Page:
First Impression: Local Mission Market

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Cheese counter, pickles and fresh pasta shelves with view of kitchen. Photo: Naomi Fiss

Local Mission Market cheese counter, pickles and fresh pasta shelves with view of kitchen.
Photo: Naomi Fiss

All Photos by Naomi Fiss

The to-do list of the prep chefs at Local Mission Market is a long one. Literally: stand in front of the swath of butcher paper listing the day’s output, and you’ll see a list of items that extends from eye-level to somewhere near your knees. And each station–bread, meat and fish, pasta, preserving–has its own equally long list, to make all the elements that come together to stock this newly opened market that prides itself on making almost everything in-house from locally sourced ingredients.

Yaron Milgrom examines the prep list for the day. Photo: Naomi Fiss

Yaron Milgrom examines the prep list for the day. Photo: Naomi Fiss

Opened on Tuesday November 5 by Yaron Milgrom and executive chef Jake Des Voignes, the market joins the business partners’ two Local restaurants nearby, Local Mission Eatery and Local’s Corner. As a retail business open daily from 9am to 9pm, it’s already employing more than 30 people, including chef de cuisine Leslie Gratiano, sous chefs Nick Noren and T.J. Richards, and head baker Sandy Guevara.

Yaron Milgrom and executive chef Jake Des Voignes. Photo: Naomi Fiss

Yaron Milgrom and executive chef Jake Des Voignes. Photo: Naomi Fiss

The stripped-down, rectangular space is still being filled, and not all the layout makes sense. Ready-to-eat and prepared foods, like salads and soups, are tucked away in a refrigerated case in a side alcove next to the coffee and tea, too easy for the casual shopper to miss. But the store is still brand-new and just being its learning curve of what the neighborhood wants; presumably, over the next few weeks, if no one can find the soup, the soup will move.

Interior of Local Mission Market. Photo: Naomi Fiss

Interior of Local Mission Market. Photo: Naomi Fiss

This is a market for both chefs and eaters. Everything is either a single ingredient–glass bottles of Straus milk, boxes of Red Hill eggs, a small but inviting display of Northern and Central California cheeses, plus persimmons and chanterelles in the produce boxes and dozens of whole grains, beans, nuts, and dried fruits giving Rainbow a run of its money in sleek, wood-trimmed bulk bins–or a creation of something more sumptuous and ready-to-eat from the busy mezzanine kitchen above. Creme fraiche, mascarpone, yogurt, and goat’s milk ricotta are all made in-house.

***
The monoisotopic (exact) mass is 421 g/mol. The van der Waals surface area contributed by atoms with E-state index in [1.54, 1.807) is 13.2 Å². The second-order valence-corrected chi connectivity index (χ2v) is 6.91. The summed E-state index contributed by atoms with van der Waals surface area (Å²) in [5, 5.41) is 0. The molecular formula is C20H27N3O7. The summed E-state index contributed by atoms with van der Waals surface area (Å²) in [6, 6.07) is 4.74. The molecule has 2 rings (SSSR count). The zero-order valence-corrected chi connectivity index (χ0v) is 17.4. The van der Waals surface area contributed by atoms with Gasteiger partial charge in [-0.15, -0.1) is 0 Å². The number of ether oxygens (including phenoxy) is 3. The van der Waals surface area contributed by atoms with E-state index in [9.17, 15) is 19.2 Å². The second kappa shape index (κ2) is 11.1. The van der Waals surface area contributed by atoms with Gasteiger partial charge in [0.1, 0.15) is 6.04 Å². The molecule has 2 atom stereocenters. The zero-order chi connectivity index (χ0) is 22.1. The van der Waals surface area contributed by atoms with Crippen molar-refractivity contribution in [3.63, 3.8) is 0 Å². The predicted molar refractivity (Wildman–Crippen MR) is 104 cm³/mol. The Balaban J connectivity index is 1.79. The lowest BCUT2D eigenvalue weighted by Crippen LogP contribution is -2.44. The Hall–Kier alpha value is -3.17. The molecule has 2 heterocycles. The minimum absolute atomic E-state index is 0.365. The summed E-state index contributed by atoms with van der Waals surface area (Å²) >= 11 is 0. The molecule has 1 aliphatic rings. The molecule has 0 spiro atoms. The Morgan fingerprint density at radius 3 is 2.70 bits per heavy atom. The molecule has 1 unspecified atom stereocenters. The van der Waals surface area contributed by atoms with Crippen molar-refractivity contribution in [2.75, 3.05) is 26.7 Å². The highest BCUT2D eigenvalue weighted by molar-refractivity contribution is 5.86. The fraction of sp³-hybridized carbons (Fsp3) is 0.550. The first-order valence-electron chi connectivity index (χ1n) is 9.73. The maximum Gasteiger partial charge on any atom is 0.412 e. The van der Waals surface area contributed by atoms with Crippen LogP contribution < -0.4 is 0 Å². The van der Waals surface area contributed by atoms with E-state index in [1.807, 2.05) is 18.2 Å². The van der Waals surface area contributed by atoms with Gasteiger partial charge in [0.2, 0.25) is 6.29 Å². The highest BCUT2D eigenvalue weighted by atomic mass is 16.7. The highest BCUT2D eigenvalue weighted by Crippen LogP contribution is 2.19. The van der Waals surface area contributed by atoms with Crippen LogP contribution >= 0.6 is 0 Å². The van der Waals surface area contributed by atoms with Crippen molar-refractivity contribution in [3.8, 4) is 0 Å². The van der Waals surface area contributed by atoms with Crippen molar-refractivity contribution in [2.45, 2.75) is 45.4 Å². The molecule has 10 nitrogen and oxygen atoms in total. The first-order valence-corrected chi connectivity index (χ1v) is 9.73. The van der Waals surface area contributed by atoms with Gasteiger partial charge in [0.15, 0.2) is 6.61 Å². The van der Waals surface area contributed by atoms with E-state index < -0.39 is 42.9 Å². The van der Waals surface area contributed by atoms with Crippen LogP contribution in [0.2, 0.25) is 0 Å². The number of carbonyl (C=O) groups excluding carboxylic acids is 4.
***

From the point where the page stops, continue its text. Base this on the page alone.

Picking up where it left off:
Local Mission Market produce and dairy area. Photo: Naomi Fiss

Local Mission Market produce and dairy area. Photo: Naomi Fiss

Dozens of pickles, jams, marmalades, and preserves line the shop’s wooden shelves; near the meat counter are jars of house-made ketchup, mustard, barbecue sauce, Italian-style peach mostarda, even three kinds of hot sauce. The style is straightforward with a twist: tarragon in the apricot jam, rosemary in the plum preserves and pear butter, lemon verbena in the strawberry jam. The key is the commercial combi oven, a self-contained steam-injection unit that can process close to 200 jars at a time, thanks to adjustable temperature and humidity levels.

And it’s a good thing there’s plenty of cheese, butter, and jam in the house, because word is already out about baker Sandy Guevera’s delicious bread. For all San Francisco’s frenzy for all things gluten-free, it seems that plenty of us still can’t pass up a fantastic fresh loaf when it’s coming out the oven right down the block. An alum of Acme Bread, Arizmendi, A16, Mayfield Bakery in Palo Alto, and the San Francisco Baking Institute, Guevara is excited about the “amazing, heirloom grains and flours” that the kitchen is sourcing from Front Porch Farm near the Russian River and Full Belly Farm in the Capay Valley, which she blends with a live starter culture to make country-style pan loaves as well as crusty boules and batards. What keeps it fun and interesting for Guevara is getting to shop for the kitchen and “mix and match” out of what’s coming in daily to the store. She also feels seeing the same ingredients in the store that she’s using in the kitchen will help demystify the process, and encourage shoppers to try baking their own similar breads at home. And while the bulk of her breads are slow-risen with her own sourdough-style starter, she’s also making baguettes with fresh yeast, which means faster proofing, rising, and baking, in order to keep up with the demand.